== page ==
Everybody knows good music makes people happy. But did you know music can have a positive impact on your health?
At The Homestead, we believe there's no better place to listen to lively summer music than up on Bay Mountain - The Resort's stunning outdoor concert venue overlooking Lake Michigan and the Sleeping Bear Dunes. After you check out the four ways music can make you healthier, take a sneak peek at what's in store for concertgoers during the 2013 Music on the Mountain series kicking off in June.
Listening to relaxing tunes might work just as well (and be more cost effective) than getting a massage, according to researchers a Group Health Research Institute.
The 2010 study included 68 people who received 10 massages with music, lying down while listening to music (but didn't get a massage) or were wrapped with warm pads and towels while listening to music (but didn't get a massage), according to U.S. News Health. On average, patients showed half the symptoms of anxiety three months after getting a series of 10 hour-long massages. But researchers were surprised to find that massages didn't reduce anxiety any more than lying down and listening to enjoyable music.
As Good As Food and Sex
Say what? In 2011, Medical News Today reported on a Canadian study that measured dopamine in response to music. Researchers from The Montreal Neurological Institute and Hospital found that experiencing and even anticipating thrilling music releases the neurotransmitter dopamine, a "pleasure" chemical in the brain that is linked to tangible rewards like food, drugs and sex. Scientists found that the more the "chills" or "frisson" the music elicits, even in the anticipation phase, the more dopamine is released.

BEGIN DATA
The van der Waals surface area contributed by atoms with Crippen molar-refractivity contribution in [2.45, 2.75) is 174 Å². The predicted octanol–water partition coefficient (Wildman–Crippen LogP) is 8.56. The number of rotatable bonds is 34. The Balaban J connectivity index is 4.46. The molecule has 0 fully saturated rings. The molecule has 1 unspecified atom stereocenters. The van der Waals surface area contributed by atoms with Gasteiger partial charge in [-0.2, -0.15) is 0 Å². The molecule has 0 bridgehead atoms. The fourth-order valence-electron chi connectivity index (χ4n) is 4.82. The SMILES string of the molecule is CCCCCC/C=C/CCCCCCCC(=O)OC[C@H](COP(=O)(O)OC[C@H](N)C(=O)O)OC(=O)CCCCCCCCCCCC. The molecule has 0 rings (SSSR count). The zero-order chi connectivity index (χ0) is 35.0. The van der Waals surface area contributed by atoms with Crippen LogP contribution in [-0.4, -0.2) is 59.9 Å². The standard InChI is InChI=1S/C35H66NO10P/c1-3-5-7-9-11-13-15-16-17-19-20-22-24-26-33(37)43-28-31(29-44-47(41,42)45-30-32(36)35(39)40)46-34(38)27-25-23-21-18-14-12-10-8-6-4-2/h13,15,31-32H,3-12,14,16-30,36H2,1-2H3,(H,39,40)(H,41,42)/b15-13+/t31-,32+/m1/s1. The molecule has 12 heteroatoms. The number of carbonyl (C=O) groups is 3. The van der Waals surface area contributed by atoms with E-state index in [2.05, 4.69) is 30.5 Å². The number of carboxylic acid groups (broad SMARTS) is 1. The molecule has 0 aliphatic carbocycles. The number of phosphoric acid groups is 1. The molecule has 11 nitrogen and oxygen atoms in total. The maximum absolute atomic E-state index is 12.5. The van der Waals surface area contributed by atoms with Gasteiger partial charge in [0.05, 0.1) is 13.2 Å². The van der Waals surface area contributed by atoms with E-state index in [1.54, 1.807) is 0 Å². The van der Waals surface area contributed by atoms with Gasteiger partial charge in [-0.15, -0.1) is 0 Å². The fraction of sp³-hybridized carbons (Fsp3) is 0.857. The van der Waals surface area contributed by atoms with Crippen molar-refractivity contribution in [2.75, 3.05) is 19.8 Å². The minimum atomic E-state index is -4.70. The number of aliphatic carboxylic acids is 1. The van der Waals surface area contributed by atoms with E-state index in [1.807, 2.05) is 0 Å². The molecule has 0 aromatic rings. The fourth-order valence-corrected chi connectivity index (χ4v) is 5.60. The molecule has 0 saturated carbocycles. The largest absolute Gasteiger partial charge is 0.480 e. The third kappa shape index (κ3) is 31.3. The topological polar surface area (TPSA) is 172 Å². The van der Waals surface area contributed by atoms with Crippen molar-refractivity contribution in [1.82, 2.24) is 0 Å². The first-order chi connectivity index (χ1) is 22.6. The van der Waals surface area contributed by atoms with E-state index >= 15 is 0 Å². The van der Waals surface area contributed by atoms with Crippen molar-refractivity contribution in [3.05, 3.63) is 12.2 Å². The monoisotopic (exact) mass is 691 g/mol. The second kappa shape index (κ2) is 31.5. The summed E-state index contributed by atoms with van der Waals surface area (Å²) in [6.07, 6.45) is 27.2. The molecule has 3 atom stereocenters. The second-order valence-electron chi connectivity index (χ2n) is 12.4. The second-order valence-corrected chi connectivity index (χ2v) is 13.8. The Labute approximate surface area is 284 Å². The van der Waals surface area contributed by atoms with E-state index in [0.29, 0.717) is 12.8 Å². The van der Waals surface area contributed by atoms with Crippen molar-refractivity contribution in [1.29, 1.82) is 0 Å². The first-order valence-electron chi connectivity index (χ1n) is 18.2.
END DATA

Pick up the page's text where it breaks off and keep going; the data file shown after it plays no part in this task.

Having musical training could protect your mental sharpness in old age, according to a 2012 study by Brenda Hanna-Pladdy, a clinical neuropsychologist in Emory University School of Medicine's Department of Neurology.
The study confirmed that individuals who took up and practiced some form of musical training (e.g. learning to play piano or guitar) for at least a decade showed a preserved range of cognitive benefits, including memory, in people between the ages of 60 -80.
According to a University of Maryland School of Medicine study, emotions aroused by joyful music have a healthy effect on blood vessel function. Researchers found that the diameter of blood vessels grew by 26 percent when a person listened to music that made them feel good or brought on a sense of happiness. The opposite effect was noted when a person listened to anxiety-triggering music, which caused blood vessels to narrow by 6 percent.